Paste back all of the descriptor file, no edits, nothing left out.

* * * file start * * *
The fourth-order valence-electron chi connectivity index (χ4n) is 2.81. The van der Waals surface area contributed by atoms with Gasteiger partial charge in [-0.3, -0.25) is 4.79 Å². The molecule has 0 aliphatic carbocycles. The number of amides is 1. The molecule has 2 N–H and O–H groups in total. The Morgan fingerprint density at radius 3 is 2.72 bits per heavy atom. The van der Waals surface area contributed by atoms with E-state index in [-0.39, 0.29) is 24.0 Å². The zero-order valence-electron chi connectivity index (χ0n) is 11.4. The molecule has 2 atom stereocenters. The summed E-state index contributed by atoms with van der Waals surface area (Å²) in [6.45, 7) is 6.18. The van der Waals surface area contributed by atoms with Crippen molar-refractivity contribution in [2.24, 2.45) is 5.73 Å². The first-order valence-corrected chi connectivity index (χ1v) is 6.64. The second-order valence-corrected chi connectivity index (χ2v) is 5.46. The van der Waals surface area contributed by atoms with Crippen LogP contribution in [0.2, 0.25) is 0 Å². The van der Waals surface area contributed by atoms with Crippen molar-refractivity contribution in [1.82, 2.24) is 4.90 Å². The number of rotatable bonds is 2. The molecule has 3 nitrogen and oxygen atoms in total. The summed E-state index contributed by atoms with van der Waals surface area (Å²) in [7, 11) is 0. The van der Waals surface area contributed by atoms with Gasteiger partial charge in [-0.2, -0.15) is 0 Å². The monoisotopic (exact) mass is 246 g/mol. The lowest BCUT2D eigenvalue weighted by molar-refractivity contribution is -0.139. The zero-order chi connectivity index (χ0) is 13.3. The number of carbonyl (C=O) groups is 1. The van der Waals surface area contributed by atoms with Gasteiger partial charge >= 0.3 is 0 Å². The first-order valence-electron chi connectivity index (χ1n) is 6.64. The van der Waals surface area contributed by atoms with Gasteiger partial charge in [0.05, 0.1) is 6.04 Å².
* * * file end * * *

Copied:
The fourth-order valence-electron chi connectivity index (χ4n) is 2.81. The van der Waals surface area contributed by atoms with Gasteiger partial charge in [-0.3, -0.25) is 4.79 Å². The molecule has 0 aliphatic carbocycles. The number of amides is 1. The molecule has 2 N–H and O–H groups in total. The Morgan fingerprint density at radius 3 is 2.72 bits per heavy atom. The van der Waals surface area contributed by atoms with E-state index in [-0.39, 0.29) is 24.0 Å². The zero-order valence-electron chi connectivity index (χ0n) is 11.4. The molecule has 2 atom stereocenters. The summed E-state index contributed by atoms with van der Waals surface area (Å²) in [6.45, 7) is 6.18. The van der Waals surface area contributed by atoms with Crippen molar-refractivity contribution in [2.24, 2.45) is 5.73 Å². The first-order valence-corrected chi connectivity index (χ1v) is 6.64. The second-order valence-corrected chi connectivity index (χ2v) is 5.46. The van der Waals surface area contributed by atoms with Crippen LogP contribution in [0.2, 0.25) is 0 Å². The van der Waals surface area contributed by atoms with Crippen molar-refractivity contribution in [1.82, 2.24) is 4.90 Å². The number of rotatable bonds is 2. The molecule has 3 nitrogen and oxygen atoms in total. The summed E-state index contributed by atoms with van der Waals surface area (Å²) in [7, 11) is 0. The van der Waals surface area contributed by atoms with Gasteiger partial charge in [-0.2, -0.15) is 0 Å². The monoisotopic (exact) mass is 246 g/mol. The lowest BCUT2D eigenvalue weighted by molar-refractivity contribution is -0.139. The zero-order chi connectivity index (χ0) is 13.3. The number of carbonyl (C=O) groups is 1. The van der Waals surface area contributed by atoms with Gasteiger partial charge >= 0.3 is 0 Å². The first-order valence-electron chi connectivity index (χ1n) is 6.64. The van der Waals surface area contributed by atoms with Gasteiger partial charge in [0.05, 0.1) is 6.04 Å².